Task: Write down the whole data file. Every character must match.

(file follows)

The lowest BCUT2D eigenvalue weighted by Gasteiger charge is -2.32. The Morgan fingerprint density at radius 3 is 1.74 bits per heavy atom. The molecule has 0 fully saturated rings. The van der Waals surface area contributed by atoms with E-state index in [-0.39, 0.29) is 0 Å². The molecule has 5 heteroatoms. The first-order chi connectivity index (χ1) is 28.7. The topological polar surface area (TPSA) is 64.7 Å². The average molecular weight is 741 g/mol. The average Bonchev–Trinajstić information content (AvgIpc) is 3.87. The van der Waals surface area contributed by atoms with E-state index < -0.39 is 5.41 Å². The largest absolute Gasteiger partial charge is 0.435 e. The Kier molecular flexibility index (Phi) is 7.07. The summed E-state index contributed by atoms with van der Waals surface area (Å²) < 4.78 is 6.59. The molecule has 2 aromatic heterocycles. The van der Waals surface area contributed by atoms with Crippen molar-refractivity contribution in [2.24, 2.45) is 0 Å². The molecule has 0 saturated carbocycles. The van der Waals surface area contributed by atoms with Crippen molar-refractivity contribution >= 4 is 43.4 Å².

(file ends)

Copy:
The lowest BCUT2D eigenvalue weighted by Gasteiger charge is -2.32. The Morgan fingerprint density at radius 3 is 1.74 bits per heavy atom. The molecule has 0 fully saturated rings. The van der Waals surface area contributed by atoms with E-state index in [-0.39, 0.29) is 0 Å². The molecule has 5 heteroatoms. The first-order chi connectivity index (χ1) is 28.7. The topological polar surface area (TPSA) is 64.7 Å². The average molecular weight is 741 g/mol. The average Bonchev–Trinajstić information content (AvgIpc) is 3.87. The van der Waals surface area contributed by atoms with E-state index < -0.39 is 5.41 Å². The largest absolute Gasteiger partial charge is 0.435 e. The Kier molecular flexibility index (Phi) is 7.07. The summed E-state index contributed by atoms with van der Waals surface area (Å²) < 4.78 is 6.59. The molecule has 2 aromatic heterocycles. The van der Waals surface area contributed by atoms with Crippen molar-refractivity contribution in [2.24, 2.45) is 0 Å². The molecule has 0 saturated carbocycles. The van der Waals surface area contributed by atoms with Crippen molar-refractivity contribution >= 4 is 43.4 Å².